5. 5. Virtualization and Security Should IT Managers Be Concerned? Known vulnerabilities across all of VMware’s products* “ It is clear that with the increase in popularity, relevance and deployment of virtualization starting in 2006, vulnerability discovery energies have increasingly focused on finding ways to exploit virtualization technologies.” “ a virtual environment all your exploitation risks are now consolidated into one physical target where exploiting one system could potentially allow access and control of multiple systems on that server (or the server itself). In total, this adds up to a more complex and risky security environment.” Posted September 21, 2007 at Virtualization security risks being overlooked, Gartner warns Gartner raises warning on virtualization and security. Companies in a rush to deploy virtualization technologies for server consolidation efforts could wind up overlooking many security issues and exposing themselves to risks, warns research firm Gartner. “ Virtualization, as with any emerging technology, will be the target of new security threats,” said Neil MacDonald, a vice president at Gartner, in a published statement. –, April 6, 2007 VMware Vulns by Year Total Vulns High Risk Vulns Remote Vulns Vulns in 1 st Party Code Vulns in 3 rd Party Code Vulns in 2003 9 5 5 5 4 Vulns in 2004 4 2 0 2 2 Vulns in 2005 10 5 5 4 6 Vulns in 2006 38 13 27 10 28 Vulns in 2007 34 18 19 22 12
    6. 6. Virtualization & Security Topics Adding Virtualization to: Virtualization Attributes: People and Identity Integrity Applications and processes Compartmentalization – guest/partition and multi level security Data and information Operational and process model changes Network TCO benefits with risk mitigation Risk and Compliance Certifications and branding – today and emerging Competitive posture
    7. 7. <ul><li>System z is thoroughly architected to host applications in a virtualized environment </li></ul><ul><li>This is accomplished with a coordinated set of investments that permeate the technology stack of hardware , firmware , hypervisors , and operating systems </li></ul><ul><li>This means clients can maximize the utilization, scalability, and security of all system assets, including: </li></ul><ul><ul><li>CPU </li></ul></ul><ul><ul><li>Memory </li></ul></ul><ul><ul><li>I/O </li></ul></ul><ul><ul><li>Networking </li></ul></ul><ul><ul><li>Cryptography </li></ul></ul><ul><li>All with exceptional levels of operational ease and cost efficiencies </li></ul>IBM System z Virtualization Genetics Hardware Firmware Hypervisors Operating Systems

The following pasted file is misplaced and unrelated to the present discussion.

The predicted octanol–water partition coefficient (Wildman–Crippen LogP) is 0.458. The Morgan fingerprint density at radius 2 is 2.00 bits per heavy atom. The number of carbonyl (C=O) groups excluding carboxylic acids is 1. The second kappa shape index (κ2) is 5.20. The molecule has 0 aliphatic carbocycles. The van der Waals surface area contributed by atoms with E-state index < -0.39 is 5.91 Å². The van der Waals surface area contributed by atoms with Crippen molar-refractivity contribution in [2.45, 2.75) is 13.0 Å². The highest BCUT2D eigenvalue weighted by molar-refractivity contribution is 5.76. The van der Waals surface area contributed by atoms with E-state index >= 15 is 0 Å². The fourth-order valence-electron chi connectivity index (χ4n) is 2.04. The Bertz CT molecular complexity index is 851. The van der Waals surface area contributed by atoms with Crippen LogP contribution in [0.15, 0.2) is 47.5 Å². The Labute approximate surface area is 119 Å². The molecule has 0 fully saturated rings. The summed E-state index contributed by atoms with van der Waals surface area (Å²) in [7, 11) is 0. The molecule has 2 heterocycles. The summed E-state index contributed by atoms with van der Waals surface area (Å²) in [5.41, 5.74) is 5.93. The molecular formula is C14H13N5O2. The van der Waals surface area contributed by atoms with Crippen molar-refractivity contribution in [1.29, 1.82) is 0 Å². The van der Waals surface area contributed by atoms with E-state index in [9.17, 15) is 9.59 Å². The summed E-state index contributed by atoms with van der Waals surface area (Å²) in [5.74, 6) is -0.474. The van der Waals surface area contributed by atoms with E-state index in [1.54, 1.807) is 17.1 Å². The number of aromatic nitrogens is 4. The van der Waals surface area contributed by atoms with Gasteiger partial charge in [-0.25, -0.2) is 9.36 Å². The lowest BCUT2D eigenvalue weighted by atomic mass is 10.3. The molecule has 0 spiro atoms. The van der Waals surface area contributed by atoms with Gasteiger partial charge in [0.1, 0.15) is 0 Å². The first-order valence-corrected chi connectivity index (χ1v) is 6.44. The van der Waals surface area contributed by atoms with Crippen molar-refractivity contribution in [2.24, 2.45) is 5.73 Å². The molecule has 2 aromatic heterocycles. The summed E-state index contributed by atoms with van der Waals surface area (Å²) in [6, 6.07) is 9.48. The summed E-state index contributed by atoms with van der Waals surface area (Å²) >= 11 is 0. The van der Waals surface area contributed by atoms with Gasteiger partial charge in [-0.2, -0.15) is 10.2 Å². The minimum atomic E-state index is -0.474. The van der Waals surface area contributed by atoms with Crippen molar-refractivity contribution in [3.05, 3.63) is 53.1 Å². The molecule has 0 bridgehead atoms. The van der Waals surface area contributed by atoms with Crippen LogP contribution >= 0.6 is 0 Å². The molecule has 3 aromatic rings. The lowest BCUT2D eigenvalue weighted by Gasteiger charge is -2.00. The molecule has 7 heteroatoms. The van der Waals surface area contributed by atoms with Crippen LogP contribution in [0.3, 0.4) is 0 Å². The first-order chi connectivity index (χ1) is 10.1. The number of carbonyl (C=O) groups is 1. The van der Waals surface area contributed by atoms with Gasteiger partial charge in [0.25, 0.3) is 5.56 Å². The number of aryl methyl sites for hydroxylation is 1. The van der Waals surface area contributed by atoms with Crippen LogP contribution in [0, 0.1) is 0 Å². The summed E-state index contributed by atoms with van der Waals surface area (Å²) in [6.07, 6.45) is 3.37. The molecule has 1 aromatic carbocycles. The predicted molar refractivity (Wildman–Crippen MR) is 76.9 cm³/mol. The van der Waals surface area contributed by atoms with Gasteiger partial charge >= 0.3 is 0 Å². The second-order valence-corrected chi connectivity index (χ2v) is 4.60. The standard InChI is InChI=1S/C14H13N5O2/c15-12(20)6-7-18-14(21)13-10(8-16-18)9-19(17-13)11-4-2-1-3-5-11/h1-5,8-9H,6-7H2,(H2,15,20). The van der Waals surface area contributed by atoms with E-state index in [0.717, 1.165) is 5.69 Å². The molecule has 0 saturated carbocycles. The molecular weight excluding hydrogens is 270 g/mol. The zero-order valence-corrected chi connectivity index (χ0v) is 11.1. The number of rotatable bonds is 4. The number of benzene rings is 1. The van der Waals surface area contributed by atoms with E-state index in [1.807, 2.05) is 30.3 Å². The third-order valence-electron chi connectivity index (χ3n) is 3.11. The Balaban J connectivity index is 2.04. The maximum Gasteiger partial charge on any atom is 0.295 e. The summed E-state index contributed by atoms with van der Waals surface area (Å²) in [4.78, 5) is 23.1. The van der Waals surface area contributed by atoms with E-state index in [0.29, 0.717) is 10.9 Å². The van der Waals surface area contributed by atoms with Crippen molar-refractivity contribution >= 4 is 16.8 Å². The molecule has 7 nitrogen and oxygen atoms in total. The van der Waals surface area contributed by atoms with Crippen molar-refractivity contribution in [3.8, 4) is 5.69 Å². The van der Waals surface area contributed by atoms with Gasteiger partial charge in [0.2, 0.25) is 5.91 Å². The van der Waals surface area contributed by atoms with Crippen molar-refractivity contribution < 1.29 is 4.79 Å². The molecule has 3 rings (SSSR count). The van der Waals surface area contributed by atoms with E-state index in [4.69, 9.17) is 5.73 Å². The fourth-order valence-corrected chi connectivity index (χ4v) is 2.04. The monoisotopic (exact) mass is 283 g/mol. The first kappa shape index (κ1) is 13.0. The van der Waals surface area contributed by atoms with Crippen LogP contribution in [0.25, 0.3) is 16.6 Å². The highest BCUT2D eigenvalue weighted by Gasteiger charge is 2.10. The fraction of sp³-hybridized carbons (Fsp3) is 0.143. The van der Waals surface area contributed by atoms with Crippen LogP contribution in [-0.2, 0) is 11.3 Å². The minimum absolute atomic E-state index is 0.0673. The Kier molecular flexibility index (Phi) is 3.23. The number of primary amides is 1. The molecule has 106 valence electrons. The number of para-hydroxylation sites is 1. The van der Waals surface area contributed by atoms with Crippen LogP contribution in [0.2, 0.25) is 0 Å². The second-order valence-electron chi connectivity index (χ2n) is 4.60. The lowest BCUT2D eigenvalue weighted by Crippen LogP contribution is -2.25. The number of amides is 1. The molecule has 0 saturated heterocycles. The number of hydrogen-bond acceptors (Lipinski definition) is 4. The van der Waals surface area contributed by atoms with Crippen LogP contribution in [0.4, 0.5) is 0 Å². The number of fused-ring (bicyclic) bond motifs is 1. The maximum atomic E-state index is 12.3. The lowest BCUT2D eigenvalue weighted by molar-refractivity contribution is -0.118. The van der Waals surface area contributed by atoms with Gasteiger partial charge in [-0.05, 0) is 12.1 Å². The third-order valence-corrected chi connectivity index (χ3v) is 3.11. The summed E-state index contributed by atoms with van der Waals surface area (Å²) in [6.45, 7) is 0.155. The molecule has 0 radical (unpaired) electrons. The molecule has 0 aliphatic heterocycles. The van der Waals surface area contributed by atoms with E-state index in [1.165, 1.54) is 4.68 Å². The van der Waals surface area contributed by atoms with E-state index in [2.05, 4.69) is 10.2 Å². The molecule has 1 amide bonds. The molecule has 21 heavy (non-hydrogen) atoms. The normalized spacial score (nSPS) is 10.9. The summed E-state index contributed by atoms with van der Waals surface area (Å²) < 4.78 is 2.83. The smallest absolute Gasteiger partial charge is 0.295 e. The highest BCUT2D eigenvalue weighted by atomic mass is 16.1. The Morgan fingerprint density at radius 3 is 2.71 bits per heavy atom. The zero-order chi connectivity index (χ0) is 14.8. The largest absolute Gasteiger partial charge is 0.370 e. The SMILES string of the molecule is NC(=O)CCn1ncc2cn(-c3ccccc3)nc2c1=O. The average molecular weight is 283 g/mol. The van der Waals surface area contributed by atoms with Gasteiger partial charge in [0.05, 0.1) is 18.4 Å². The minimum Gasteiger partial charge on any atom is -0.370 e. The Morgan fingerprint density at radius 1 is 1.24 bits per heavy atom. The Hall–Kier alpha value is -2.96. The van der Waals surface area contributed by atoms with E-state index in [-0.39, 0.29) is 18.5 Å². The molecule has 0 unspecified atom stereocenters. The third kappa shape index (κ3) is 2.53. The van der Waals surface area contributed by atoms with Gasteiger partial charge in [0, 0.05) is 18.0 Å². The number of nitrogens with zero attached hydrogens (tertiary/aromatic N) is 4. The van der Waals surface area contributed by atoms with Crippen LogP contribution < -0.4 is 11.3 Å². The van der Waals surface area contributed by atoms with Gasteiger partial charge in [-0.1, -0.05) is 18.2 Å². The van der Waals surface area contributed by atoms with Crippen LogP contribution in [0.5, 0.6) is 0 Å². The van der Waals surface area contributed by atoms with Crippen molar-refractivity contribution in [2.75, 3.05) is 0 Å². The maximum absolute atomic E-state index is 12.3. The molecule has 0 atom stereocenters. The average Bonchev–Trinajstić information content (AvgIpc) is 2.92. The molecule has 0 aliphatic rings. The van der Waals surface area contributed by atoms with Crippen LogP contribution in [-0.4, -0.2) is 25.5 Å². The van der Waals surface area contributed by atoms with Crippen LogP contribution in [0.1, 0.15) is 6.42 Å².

8. 8. CP1 CP2 CP3 CP4 IBM System z Physical CPUs Physical CPUs IBM System z Virtualization Leadership Extreme Levels of CPU Sharing IFL1 IFL2 IFL3 z/VM Linux Virtual 2 CPUs Linux LPAR1 z/OS LPAR2 z/OS LPAR3 z/VM LPAR4 z/VM Logical CPUs Logical CPUs IFL4 Linux Linux Virtual CPUs Linux Linux Linux
    9. 9. zFuture: The next leap in virtualization CP-67 VM/370 VM/SP VM/HPO VM/XA VM/ESA z/VM S/370 N-way 64 MB real 31-bit ESA 64-bit SIE instruction Multi-Image Facility PR/SM HiperSockets Virtual Switch Hypervisor Control Program Second-level guests and beyond IFL Resource Capping CMS VM Assist microcode Performance Toolkit zSeries ® 43xx 308x 9672 S/360 3090 303x 9x21 G2 - G6 System z9 zIIP 1960s 1970s 1980s 1990s 2000s ICF Logical Partitioning Timesharing Linux for System z <ul><li>Virtualization was pioneered and perfected on IBM mainframes </li></ul><ul><li>System z continues to set the gold standard in virtualization </li></ul><ul><li>All other servers lag in virtualization capabilities </li></ul><ul><li>zFuture will deliver integrated virtualization to a heterogeneous system configuration! </li></ul>System z10 zFuture Large-scale memory over commitment Advanced Paging Subsystem Multiple Logical Channel Subsystems Integrated Management Partition Dynamic Memory Upgrade Programmable Operator HiperDispatch Virtual Machine Mobility OSA Port Isolation Virtual Disks in Storage Hypervisor Clustering zAAP On/Off CoD HiperSockets virtual networking throughout zFuture Workload Management Ensemble Management
    10. 10. Service Lifecycle Management Image Library Assemble Solution Service Management <ul><ul><li>Hardware Configuration and Operational Control </li></ul></ul><ul><ul><li>Pooling and virtualization of server, storage, network) </li></ul></ul><ul><ul><li>Platform Task Automation </li></ul></ul><ul><ul><li>Autonomic resource management </li></ul></ul><ul><ul><li>Virtual Image Management </li></ul></ul><ul><ul><li>Energy Management </li></ul></ul><ul><ul><li>Performance Monitoring and Management </li></ul></ul><ul><ul><li>Availability Monitoring and Management </li></ul></ul><ul><ul><li>Accelerator “Firmware” Configuration </li></ul></ul><ul><ul><li>Virtual Network Configuration and Security </li></ul></ul>Ensemble Management Ensemble Management Interfaces Ensemble Management Storage Ensemble Tooling Power Systems ® Ensemble Hypervisors Server Ensembles Deployment, Image Mgmt <ul><ul><li>Determine the optimal placement of service workloads </li></ul></ul><ul><ul><li>Deployment of composite services, applications, images </li></ul></ul><ul><ul><li>Service Composition </li></ul></ul><ul><ul><li>Determine required infrastructure resource configuration and capacity </li></ul></ul>Deployment Planning <ul><ul><li>Business System Dashboards </li></ul></ul><ul><ul><li>Service Monitoring and Reporting </li></ul></ul>Visualize, Monitor Configuration, Security & Policy <ul><ul><li>Creation of Service Availability, Performance, Security, Energy Management Policies </li></ul></ul>DB store DB app Business logic System z Ensemble Hypervisors Server Ensembles System x ® Ensemble Hypervisors Server Ensembles